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Nucleic Acids Reserach





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By comparing sequences of human, mouse and rat orthologous genes, we show that in 50 -untranslated regions (50 -UTRs) of mammalian cDNAs but not in 30 - UTRs or coding sequences, AUG is conserved to a significantly greater extent than any of the other 63 nt triplets. This effect is likely to reflect, primarily, bona fide evolutionary conservation, rather than cDNA annotation artifacts, because the excess of conserved upstream AUGs (uAUGs) is seen in 50 -UTRs containing stop codons in-frame with the start AUG and many of the conserved AUGs are found in different frames, consistent with the location in authentic non-coding sequences. Altogether, conserved uAUGs are present in at least 20–30% of mammalian genes. Qualitatively similar results were obtained by comparison of orthologous genes from different species of the yeast genus Saccharomyces. Together with the observation that mammalian and yeast 50 -UTRs are significantly depleted in overall AUG content, these findings suggest that AUG triplets in 50 -UTRs are subject to the pressure of purifying selection in two opposite directions: the uAUGs that have no specific function tend to be deleterious and get eliminated during evolution, whereas those uAUGs thatdoserveafunctionareconserved.Mostprobably, the principal role of the conserved uAUGs is attenuation of translation at the initiation stage, which is often additionally regulated by alternative splicing in the mammalian 50 -UTRs. Consistent with this hypothesis, we found that open reading frames starting from conserved uAUGs are significantly shorter than those starting from non-conserved uAUGs, possibly, owing to selection for optimization of the level of attenuation.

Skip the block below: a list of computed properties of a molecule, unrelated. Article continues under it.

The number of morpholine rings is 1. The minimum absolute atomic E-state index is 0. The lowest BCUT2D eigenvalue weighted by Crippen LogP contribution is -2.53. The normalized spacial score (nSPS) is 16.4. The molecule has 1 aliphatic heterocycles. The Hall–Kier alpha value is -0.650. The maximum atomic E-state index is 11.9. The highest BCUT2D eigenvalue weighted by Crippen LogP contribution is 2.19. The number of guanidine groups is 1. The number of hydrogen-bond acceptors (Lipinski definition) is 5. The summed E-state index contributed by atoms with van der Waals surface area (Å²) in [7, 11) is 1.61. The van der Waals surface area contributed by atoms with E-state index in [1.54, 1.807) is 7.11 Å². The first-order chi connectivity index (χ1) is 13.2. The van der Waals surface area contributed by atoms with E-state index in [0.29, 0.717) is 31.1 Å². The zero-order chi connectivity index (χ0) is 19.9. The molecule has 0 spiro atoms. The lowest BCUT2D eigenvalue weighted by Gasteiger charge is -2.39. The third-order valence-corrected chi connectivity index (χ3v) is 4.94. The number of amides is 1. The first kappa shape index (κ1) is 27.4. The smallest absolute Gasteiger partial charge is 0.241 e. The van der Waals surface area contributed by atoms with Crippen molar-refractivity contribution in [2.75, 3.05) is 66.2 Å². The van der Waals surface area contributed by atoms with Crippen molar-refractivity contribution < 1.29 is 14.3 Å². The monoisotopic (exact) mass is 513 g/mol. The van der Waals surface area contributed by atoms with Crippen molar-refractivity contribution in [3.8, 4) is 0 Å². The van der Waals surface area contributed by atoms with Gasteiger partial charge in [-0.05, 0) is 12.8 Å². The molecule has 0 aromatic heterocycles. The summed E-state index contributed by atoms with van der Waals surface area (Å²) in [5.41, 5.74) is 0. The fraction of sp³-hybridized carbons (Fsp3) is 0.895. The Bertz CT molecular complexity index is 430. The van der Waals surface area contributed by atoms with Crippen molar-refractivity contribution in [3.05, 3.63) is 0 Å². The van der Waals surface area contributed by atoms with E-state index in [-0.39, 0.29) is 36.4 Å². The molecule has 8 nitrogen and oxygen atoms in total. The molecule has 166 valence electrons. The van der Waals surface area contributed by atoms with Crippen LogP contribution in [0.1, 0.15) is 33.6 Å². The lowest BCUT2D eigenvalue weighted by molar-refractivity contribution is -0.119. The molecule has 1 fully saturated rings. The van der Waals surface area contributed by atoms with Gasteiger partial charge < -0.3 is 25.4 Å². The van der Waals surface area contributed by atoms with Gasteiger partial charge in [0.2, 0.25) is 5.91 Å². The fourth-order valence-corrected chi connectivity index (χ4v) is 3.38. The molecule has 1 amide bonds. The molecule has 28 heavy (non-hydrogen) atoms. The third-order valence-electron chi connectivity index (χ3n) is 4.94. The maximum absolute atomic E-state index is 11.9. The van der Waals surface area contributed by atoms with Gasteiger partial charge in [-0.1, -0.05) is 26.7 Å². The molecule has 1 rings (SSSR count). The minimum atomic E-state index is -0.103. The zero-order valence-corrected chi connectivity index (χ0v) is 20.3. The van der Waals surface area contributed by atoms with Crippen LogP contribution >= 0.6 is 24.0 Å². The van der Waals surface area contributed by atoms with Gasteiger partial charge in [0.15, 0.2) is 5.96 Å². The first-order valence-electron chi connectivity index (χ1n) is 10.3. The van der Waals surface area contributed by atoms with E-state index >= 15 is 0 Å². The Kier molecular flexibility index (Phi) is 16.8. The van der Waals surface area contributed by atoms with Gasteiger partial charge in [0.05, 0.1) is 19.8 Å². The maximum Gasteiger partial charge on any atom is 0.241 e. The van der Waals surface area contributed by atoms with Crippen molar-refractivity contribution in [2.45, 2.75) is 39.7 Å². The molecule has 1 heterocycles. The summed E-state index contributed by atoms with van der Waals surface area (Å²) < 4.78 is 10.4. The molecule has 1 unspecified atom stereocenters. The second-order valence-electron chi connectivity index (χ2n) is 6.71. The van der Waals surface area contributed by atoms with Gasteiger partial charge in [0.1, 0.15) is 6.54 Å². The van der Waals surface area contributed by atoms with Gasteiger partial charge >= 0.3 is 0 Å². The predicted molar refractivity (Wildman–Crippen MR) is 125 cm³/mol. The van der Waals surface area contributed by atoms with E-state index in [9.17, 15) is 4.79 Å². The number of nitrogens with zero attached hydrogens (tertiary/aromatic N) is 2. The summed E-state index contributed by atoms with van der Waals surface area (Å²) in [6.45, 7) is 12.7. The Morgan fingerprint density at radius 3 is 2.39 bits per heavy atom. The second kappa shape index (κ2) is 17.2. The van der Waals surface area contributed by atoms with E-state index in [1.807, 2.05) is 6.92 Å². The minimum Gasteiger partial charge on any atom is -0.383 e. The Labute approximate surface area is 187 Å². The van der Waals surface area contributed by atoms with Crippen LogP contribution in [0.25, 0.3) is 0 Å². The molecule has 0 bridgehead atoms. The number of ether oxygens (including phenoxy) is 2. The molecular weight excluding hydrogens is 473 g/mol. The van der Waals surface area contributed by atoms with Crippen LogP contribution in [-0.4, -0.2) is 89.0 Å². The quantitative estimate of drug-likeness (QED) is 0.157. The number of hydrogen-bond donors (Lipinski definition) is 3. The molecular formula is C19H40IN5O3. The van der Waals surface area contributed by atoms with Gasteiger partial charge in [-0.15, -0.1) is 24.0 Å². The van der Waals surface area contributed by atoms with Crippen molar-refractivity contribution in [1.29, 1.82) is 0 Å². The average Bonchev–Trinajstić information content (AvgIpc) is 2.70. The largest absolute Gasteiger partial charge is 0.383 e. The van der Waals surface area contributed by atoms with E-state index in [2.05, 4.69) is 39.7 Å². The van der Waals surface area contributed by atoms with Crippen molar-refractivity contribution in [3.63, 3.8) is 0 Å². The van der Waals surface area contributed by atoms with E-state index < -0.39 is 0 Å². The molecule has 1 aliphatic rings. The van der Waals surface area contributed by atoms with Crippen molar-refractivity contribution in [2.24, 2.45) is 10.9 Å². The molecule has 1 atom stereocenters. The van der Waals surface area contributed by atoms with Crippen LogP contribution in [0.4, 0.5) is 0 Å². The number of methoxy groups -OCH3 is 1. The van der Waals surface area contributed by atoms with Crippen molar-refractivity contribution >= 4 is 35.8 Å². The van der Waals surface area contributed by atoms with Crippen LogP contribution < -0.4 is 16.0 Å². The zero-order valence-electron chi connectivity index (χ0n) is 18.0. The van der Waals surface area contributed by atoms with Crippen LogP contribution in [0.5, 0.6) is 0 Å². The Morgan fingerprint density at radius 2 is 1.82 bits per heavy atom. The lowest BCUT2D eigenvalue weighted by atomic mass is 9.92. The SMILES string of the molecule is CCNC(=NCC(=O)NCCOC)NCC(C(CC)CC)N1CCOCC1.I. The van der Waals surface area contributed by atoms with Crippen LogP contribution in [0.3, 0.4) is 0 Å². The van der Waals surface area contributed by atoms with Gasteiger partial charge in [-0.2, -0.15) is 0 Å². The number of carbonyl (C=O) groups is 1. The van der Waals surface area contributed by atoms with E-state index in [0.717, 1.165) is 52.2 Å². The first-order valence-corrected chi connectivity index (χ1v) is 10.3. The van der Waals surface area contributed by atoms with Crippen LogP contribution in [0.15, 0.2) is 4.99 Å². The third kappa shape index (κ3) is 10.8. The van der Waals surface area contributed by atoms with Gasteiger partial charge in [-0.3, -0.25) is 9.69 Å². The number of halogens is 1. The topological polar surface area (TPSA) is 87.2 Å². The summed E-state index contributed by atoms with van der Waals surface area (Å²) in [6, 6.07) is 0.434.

© The Author 2005. This is an open access article distributed under the terms of the Creative Commons CC BY license, which permits unrestricted use, distribution, and reproduction in any medium, provided the original work is properly cited.